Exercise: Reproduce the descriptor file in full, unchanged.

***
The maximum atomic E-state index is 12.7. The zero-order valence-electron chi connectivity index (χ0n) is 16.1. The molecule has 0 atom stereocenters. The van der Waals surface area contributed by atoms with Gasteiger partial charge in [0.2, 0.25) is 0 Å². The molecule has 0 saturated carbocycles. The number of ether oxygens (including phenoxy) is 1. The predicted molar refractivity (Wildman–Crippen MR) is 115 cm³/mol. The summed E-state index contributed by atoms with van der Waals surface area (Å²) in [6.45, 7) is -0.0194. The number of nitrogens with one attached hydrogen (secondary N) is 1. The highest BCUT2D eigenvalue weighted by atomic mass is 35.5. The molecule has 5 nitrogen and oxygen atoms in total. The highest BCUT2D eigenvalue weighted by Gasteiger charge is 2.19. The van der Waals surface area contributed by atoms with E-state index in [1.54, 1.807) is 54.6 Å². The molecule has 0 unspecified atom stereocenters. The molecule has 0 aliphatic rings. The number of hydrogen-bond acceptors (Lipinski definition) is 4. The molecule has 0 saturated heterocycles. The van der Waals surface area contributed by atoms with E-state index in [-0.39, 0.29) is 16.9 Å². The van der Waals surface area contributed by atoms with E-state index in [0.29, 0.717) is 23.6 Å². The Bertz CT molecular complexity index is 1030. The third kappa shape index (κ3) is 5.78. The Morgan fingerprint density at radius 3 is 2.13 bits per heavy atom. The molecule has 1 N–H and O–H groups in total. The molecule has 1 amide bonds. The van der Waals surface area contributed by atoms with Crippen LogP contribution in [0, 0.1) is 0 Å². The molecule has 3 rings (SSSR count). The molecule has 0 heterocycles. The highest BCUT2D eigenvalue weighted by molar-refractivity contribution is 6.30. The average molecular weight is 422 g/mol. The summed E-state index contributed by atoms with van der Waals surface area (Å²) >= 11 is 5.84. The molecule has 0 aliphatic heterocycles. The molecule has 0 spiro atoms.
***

The maximum atomic E-state index is 12.7. The zero-order valence-electron chi connectivity index (χ0n) is 16.1. The molecule has 0 atom stereocenters. The van der Waals surface area contributed by atoms with Gasteiger partial charge in [0.2, 0.25) is 0 Å². The molecule has 0 saturated carbocycles. The number of ether oxygens (including phenoxy) is 1. The predicted molar refractivity (Wildman–Crippen MR) is 115 cm³/mol. The summed E-state index contributed by atoms with van der Waals surface area (Å²) in [6.45, 7) is -0.0194. The number of nitrogens with one attached hydrogen (secondary N) is 1. The highest BCUT2D eigenvalue weighted by atomic mass is 35.5. The molecule has 5 nitrogen and oxygen atoms in total. The highest BCUT2D eigenvalue weighted by Gasteiger charge is 2.19. The van der Waals surface area contributed by atoms with E-state index in [1.54, 1.807) is 54.6 Å². The molecule has 0 unspecified atom stereocenters. The molecule has 0 aliphatic rings. The number of hydrogen-bond acceptors (Lipinski definition) is 4. The molecule has 0 saturated heterocycles. The van der Waals surface area contributed by atoms with E-state index in [-0.39, 0.29) is 16.9 Å². The van der Waals surface area contributed by atoms with E-state index in [0.29, 0.717) is 23.6 Å². The Bertz CT molecular complexity index is 1030. The third kappa shape index (κ3) is 5.78. The Morgan fingerprint density at radius 3 is 2.13 bits per heavy atom. The molecule has 1 N–H and O–H groups in total. The molecule has 1 amide bonds. The van der Waals surface area contributed by atoms with Crippen LogP contribution in [0, 0.1) is 0 Å². The molecule has 3 rings (SSSR count). The molecule has 0 heterocycles. The highest BCUT2D eigenvalue weighted by molar-refractivity contribution is 6.30. The average molecular weight is 422 g/mol. The summed E-state index contributed by atoms with van der Waals surface area (Å²) >= 11 is 5.84. The molecule has 0 aliphatic heterocycles. The molecule has 0 spiro atoms.